Technology & Science
Most groundwater is effectively a non-renewable resource, study finds
Less than 6% of groundwater is replenished within 50 years
The water that supplies aquifers and wells that billions of people rely on around the world is, from a practical perspective, mostly a non-renewable resource that could run out in many places, a new Canadian-led study has found.
While many people may think groundwater is replenished by rain and melting snow the way lakes and rivers are, underground water is actually renewed much more slowly.
In fact, just six per cent of the groundwater around the world is replenished and renewed within a "human lifetime" of 50 years, reports University of Victoria hydrogeologist Tom Gleeson and his collaborators in a new study published in the journal Nature Geoscience today.
That water tends to be mainly found within a few hundred metres of the surface, where it is most vulnerable to being contaminated by pollution or depleted by higher temperatures and reduced rainfall as a result of climate change, the researchers found.
"Groundwater is a super-important resource," Gleeson said in an interview with CBC News. "It's used by more than a third of the world's population every day for their drinking water and it's used by agriculture and industry."
More than a third of the Canadian population relies on groundwater, including the entire population of P.E.I. and some fairly large urban centres such as Kitchener-Waterloo, Cambridge and Guelph in Ontario, Gleeson added.
Because groundwater is so important to billions of people around the world, Gleeson and colleagues at the University of Texas at Austin, the University of Calgary, and the University Gottingen were interested in finding out how much groundwater there is in the world and to get an idea of when it will run out.
Scientists had previously made a rough estimate of the amount of groundwater in the world, but no one knew how much is renewable and how quickly it's replenished.
Gleeson and his colleagues came up with a way to figure out what groundwater was less than 50 years old. In the 1960s, during the Cold War, a number of countries were doing above-ground nuclear testing. This introduced a radioactive form of hydrogen, called tritium, into the world's water supply.
The researchers figured that groundwater with high levels of tritium was renewed since the 1960s. Groundwater with negligible levels was older.
By looking at 3,500 measurements of tritium in groundwater from 55 countries and using computer models to trace the flow of groundwater around the world, they were able to estimate how much groundwater was young and renewable and how much was older.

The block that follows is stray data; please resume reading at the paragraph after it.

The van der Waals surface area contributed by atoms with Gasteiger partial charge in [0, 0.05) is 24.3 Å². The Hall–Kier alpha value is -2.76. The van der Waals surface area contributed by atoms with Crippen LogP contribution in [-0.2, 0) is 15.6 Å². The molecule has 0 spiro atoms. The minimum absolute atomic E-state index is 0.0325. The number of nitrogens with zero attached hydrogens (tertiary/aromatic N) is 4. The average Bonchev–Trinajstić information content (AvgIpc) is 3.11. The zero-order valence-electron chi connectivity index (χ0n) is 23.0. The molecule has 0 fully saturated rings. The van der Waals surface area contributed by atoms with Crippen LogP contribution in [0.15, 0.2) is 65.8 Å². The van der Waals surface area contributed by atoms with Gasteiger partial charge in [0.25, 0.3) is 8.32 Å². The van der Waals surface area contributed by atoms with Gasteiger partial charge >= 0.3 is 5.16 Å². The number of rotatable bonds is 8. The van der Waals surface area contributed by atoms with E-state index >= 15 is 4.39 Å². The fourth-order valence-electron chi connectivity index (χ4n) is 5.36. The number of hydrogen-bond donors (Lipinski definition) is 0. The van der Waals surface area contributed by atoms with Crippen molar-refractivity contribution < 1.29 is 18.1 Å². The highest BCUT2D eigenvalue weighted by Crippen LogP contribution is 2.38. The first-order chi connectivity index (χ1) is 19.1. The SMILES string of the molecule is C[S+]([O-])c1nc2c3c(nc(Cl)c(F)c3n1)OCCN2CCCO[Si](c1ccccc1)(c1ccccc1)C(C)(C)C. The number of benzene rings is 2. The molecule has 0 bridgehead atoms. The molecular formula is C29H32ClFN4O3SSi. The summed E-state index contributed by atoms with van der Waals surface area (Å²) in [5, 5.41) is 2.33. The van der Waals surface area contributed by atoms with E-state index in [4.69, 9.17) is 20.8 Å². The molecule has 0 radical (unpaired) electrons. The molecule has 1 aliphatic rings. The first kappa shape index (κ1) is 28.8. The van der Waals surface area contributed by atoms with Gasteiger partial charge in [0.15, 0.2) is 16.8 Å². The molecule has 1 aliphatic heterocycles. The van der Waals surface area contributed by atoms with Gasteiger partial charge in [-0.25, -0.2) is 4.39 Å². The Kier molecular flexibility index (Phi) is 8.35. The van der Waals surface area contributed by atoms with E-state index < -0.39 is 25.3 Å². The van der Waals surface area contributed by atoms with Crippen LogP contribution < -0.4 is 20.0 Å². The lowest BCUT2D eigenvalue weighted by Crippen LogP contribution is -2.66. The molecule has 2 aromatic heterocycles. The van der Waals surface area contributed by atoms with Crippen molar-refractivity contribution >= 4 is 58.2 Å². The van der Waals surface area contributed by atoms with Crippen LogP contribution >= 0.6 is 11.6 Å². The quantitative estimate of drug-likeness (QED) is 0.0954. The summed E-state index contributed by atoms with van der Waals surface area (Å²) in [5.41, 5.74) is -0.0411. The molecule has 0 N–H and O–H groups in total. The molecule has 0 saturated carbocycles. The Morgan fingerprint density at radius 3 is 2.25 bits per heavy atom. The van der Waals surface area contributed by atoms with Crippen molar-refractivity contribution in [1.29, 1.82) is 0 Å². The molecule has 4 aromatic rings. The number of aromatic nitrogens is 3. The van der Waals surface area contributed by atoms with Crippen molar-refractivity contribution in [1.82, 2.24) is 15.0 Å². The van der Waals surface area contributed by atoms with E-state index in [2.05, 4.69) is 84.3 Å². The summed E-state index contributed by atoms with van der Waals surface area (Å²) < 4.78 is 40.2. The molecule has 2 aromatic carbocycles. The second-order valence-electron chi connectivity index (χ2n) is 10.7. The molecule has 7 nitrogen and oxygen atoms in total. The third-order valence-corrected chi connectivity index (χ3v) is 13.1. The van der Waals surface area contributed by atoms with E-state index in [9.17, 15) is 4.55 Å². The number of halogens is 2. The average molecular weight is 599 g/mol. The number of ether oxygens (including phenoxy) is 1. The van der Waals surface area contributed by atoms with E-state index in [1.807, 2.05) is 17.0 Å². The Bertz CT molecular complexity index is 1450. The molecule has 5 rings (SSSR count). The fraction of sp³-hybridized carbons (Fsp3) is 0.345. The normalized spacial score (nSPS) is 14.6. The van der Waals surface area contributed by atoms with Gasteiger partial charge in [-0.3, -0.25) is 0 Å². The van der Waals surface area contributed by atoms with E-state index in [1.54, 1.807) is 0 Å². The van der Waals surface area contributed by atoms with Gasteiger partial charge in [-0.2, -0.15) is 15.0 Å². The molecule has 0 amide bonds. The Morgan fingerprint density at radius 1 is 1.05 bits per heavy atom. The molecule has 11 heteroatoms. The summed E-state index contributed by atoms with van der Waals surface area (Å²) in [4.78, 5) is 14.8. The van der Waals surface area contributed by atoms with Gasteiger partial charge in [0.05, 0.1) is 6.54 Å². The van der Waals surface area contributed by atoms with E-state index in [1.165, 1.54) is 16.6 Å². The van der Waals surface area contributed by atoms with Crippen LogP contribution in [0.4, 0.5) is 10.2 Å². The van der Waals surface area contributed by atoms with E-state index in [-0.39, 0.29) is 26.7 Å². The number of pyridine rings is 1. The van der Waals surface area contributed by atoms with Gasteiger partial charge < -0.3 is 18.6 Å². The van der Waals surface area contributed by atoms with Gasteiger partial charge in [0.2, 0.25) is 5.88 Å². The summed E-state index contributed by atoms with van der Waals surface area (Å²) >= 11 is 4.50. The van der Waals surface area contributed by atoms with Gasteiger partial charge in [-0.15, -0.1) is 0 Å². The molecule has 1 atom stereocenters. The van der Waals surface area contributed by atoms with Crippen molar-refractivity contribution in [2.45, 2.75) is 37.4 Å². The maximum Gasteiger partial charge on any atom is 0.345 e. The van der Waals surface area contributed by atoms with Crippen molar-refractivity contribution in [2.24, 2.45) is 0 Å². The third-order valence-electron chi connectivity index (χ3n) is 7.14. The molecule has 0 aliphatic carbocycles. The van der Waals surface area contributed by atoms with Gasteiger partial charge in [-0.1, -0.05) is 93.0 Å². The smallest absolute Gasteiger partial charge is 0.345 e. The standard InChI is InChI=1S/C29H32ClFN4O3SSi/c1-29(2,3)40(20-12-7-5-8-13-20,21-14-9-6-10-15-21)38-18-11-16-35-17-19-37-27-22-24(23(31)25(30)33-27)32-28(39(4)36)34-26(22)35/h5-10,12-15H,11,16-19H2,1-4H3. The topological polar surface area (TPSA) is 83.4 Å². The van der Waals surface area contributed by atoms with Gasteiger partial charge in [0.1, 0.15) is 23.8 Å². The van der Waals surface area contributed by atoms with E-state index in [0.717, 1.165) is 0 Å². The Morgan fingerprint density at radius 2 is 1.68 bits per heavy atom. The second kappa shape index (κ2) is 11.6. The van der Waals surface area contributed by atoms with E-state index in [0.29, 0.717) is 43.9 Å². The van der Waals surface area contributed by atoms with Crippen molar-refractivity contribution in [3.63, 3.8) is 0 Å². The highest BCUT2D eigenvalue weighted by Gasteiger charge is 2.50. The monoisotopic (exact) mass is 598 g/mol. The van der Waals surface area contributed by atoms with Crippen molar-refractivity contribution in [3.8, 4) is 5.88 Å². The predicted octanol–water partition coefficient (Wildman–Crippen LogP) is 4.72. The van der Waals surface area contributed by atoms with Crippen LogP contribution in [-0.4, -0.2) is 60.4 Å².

They also confirmed the total quantity of groundwater around the world using a variety of data like the permeability of rock to the flow of water and how much water could be stored in different places, based on how porous the rock there was.
A look at previous estimates of total groundwater showed the crude calculations were not far off.
"When we actually went back and traced what the actual calculation, it was literally two lines of text that someone could do at a bar," Gleeson said. "But the amazing thing was that they were right."
His team came up with almost exactly the same number.
Plentiful but finite
They estimated that the total amount of groundwater in the world was 22.6 million cubic kilometres — enough to cover all the land on Earth to a depth of 180 metres. The amount that was renewable was no more than 1.3 million cubic kilometres or less than six per cent. But the researchers said that was likely an overestimate due to the types of rock in the areas where most of the measurements were taken. Correcting for that suggested that the actual amount of groundwater renewable within 50 years was likely only 0.35 million cubic kilometres, or enough to cover all the land on Earth to a depth of three metres.
The good news is that the amount of renewable groundwater on Earth is quite large —- three times larger than all other fresh water contained in lakes and rivers on Earth, the researchers reported.
But it isn't evenly distributed. There was less groundwater, especially younger groundwater, in more arid regions.
Gleeson said in places like California and the U.S. Midwest, people are already using "non-renewable" water that is thousands of years old and in places such as Egypt, they're tapping into water that may have last been renewed a million years ago. Such old water isn't just non-renewable on human timescales — it tends to be saltier and more contaminated than younger groundwater.
In addition, overusing groundwater, either old or young, can lower subsurface water levels and dry up streams, which could have a huge effect on ecosystems on the surface, Gleeson added.
He hopes the study will help remind and motivate people to manage their groundwater resources better. "And realize that it's finite and a limited resource that we need to respect and manage properly."